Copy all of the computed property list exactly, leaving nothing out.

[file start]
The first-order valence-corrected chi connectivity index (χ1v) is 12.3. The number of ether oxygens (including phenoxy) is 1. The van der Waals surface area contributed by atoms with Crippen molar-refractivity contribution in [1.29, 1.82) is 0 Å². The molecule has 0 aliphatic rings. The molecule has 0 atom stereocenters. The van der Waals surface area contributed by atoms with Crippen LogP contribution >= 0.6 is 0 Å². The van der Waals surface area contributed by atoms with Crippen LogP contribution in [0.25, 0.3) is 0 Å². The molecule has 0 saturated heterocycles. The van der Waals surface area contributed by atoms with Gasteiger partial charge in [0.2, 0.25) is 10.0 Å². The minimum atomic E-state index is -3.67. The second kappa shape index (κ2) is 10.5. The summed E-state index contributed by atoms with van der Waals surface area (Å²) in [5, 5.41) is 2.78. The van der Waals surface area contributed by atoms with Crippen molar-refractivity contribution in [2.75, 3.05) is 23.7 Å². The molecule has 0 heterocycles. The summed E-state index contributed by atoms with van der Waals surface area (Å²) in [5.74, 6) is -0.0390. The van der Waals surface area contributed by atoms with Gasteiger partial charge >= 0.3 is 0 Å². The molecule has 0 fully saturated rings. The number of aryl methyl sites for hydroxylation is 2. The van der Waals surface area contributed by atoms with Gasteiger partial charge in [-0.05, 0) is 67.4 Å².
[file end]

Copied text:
The first-order valence-corrected chi connectivity index (χ1v) is 12.3. The number of ether oxygens (including phenoxy) is 1. The van der Waals surface area contributed by atoms with Crippen molar-refractivity contribution in [1.29, 1.82) is 0 Å². The molecule has 0 aliphatic rings. The molecule has 0 atom stereocenters. The van der Waals surface area contributed by atoms with Crippen LogP contribution >= 0.6 is 0 Å². The van der Waals surface area contributed by atoms with Crippen LogP contribution in [0.25, 0.3) is 0 Å². The molecule has 0 saturated heterocycles. The van der Waals surface area contributed by atoms with Gasteiger partial charge in [0.2, 0.25) is 10.0 Å². The minimum atomic E-state index is -3.67. The second kappa shape index (κ2) is 10.5. The summed E-state index contributed by atoms with van der Waals surface area (Å²) in [5, 5.41) is 2.78. The van der Waals surface area contributed by atoms with Crippen molar-refractivity contribution in [2.75, 3.05) is 23.7 Å². The molecule has 0 heterocycles. The summed E-state index contributed by atoms with van der Waals surface area (Å²) in [5.74, 6) is -0.0390. The van der Waals surface area contributed by atoms with Gasteiger partial charge >= 0.3 is 0 Å². The molecule has 0 fully saturated rings. The number of aryl methyl sites for hydroxylation is 2. The van der Waals surface area contributed by atoms with Gasteiger partial charge in [-0.05, 0) is 67.4 Å².